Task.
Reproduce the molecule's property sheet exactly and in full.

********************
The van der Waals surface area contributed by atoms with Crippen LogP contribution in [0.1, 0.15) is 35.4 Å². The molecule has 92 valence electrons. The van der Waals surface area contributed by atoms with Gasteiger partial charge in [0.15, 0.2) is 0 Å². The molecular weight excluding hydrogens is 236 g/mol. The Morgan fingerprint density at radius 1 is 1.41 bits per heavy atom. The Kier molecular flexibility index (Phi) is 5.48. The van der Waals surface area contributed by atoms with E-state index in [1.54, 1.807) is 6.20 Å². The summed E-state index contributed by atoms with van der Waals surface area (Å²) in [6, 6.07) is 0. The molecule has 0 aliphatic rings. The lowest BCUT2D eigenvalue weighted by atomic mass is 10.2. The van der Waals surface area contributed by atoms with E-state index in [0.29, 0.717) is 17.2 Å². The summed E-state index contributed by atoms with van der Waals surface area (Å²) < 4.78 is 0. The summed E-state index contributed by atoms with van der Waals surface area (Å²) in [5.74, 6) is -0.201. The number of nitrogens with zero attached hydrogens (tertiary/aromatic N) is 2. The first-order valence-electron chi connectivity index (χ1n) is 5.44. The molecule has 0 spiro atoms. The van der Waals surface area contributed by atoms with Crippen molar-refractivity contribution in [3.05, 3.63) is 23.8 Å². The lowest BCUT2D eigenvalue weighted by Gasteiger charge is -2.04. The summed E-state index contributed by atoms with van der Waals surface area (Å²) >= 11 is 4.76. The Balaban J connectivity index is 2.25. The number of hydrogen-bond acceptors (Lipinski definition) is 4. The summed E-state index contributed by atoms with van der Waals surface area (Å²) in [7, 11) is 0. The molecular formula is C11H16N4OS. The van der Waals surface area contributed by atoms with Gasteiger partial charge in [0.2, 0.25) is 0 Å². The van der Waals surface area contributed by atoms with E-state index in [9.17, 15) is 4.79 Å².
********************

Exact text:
The van der Waals surface area contributed by atoms with Crippen LogP contribution in [0.1, 0.15) is 35.4 Å². The molecule has 92 valence electrons. The van der Waals surface area contributed by atoms with Gasteiger partial charge in [0.15, 0.2) is 0 Å². The molecular weight excluding hydrogens is 236 g/mol. The Morgan fingerprint density at radius 1 is 1.41 bits per heavy atom. The Kier molecular flexibility index (Phi) is 5.48. The van der Waals surface area contributed by atoms with E-state index in [1.54, 1.807) is 6.20 Å². The summed E-state index contributed by atoms with van der Waals surface area (Å²) in [6, 6.07) is 0. The molecule has 0 aliphatic rings. The lowest BCUT2D eigenvalue weighted by atomic mass is 10.2. The van der Waals surface area contributed by atoms with E-state index in [0.29, 0.717) is 17.2 Å². The summed E-state index contributed by atoms with van der Waals surface area (Å²) < 4.78 is 0. The summed E-state index contributed by atoms with van der Waals surface area (Å²) in [5.74, 6) is -0.201. The number of nitrogens with zero attached hydrogens (tertiary/aromatic N) is 2. The first-order valence-electron chi connectivity index (χ1n) is 5.44. The molecule has 0 spiro atoms. The van der Waals surface area contributed by atoms with Crippen molar-refractivity contribution in [3.05, 3.63) is 23.8 Å². The lowest BCUT2D eigenvalue weighted by Gasteiger charge is -2.04. The summed E-state index contributed by atoms with van der Waals surface area (Å²) >= 11 is 4.76. The Balaban J connectivity index is 2.25. The number of hydrogen-bond acceptors (Lipinski definition) is 4. The summed E-state index contributed by atoms with van der Waals surface area (Å²) in [7, 11) is 0. The molecular formula is C11H16N4OS. The van der Waals surface area contributed by atoms with Gasteiger partial charge in [0.2, 0.25) is 0 Å². The van der Waals surface area contributed by atoms with E-state index in [9.17, 15) is 4.79 Å².